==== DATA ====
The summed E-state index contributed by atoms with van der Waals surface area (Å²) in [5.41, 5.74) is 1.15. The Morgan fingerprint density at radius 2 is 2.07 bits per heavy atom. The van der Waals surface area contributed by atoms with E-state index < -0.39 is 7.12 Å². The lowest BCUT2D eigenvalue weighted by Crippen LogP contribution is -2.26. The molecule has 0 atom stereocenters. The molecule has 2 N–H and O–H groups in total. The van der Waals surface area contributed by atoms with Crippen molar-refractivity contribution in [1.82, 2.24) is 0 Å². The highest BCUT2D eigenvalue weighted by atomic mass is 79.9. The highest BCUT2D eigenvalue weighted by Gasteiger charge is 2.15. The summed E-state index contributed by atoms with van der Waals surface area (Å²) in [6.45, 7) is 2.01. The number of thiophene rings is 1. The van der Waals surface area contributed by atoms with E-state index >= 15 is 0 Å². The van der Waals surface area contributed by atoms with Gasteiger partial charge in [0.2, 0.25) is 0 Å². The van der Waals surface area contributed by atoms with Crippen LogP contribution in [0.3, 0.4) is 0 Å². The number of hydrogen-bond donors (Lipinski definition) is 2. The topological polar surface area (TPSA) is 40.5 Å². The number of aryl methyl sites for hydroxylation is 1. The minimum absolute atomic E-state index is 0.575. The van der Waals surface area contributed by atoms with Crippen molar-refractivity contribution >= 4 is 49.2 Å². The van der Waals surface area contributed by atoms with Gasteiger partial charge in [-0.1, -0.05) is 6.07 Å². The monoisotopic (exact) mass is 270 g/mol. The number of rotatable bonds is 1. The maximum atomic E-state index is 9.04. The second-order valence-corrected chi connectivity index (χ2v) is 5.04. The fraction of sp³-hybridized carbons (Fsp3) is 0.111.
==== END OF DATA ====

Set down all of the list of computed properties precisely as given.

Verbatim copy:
The summed E-state index contributed by atoms with van der Waals surface area (Å²) in [5.41, 5.74) is 1.15. The Morgan fingerprint density at radius 2 is 2.07 bits per heavy atom. The van der Waals surface area contributed by atoms with E-state index < -0.39 is 7.12 Å². The lowest BCUT2D eigenvalue weighted by Crippen LogP contribution is -2.26. The molecule has 0 atom stereocenters. The molecule has 2 N–H and O–H groups in total. The van der Waals surface area contributed by atoms with Crippen molar-refractivity contribution in [1.82, 2.24) is 0 Å². The highest BCUT2D eigenvalue weighted by atomic mass is 79.9. The highest BCUT2D eigenvalue weighted by Gasteiger charge is 2.15. The summed E-state index contributed by atoms with van der Waals surface area (Å²) in [6.45, 7) is 2.01. The number of thiophene rings is 1. The van der Waals surface area contributed by atoms with E-state index >= 15 is 0 Å². The van der Waals surface area contributed by atoms with Gasteiger partial charge in [0.2, 0.25) is 0 Å². The van der Waals surface area contributed by atoms with Crippen LogP contribution in [0.3, 0.4) is 0 Å². The number of hydrogen-bond donors (Lipinski definition) is 2. The topological polar surface area (TPSA) is 40.5 Å². The number of aryl methyl sites for hydroxylation is 1. The minimum absolute atomic E-state index is 0.575. The van der Waals surface area contributed by atoms with Crippen molar-refractivity contribution >= 4 is 49.2 Å². The van der Waals surface area contributed by atoms with Gasteiger partial charge in [-0.1, -0.05) is 6.07 Å². The monoisotopic (exact) mass is 270 g/mol. The number of rotatable bonds is 1. The maximum atomic E-state index is 9.04. The second-order valence-corrected chi connectivity index (χ2v) is 5.04. The fraction of sp³-hybridized carbons (Fsp3) is 0.111.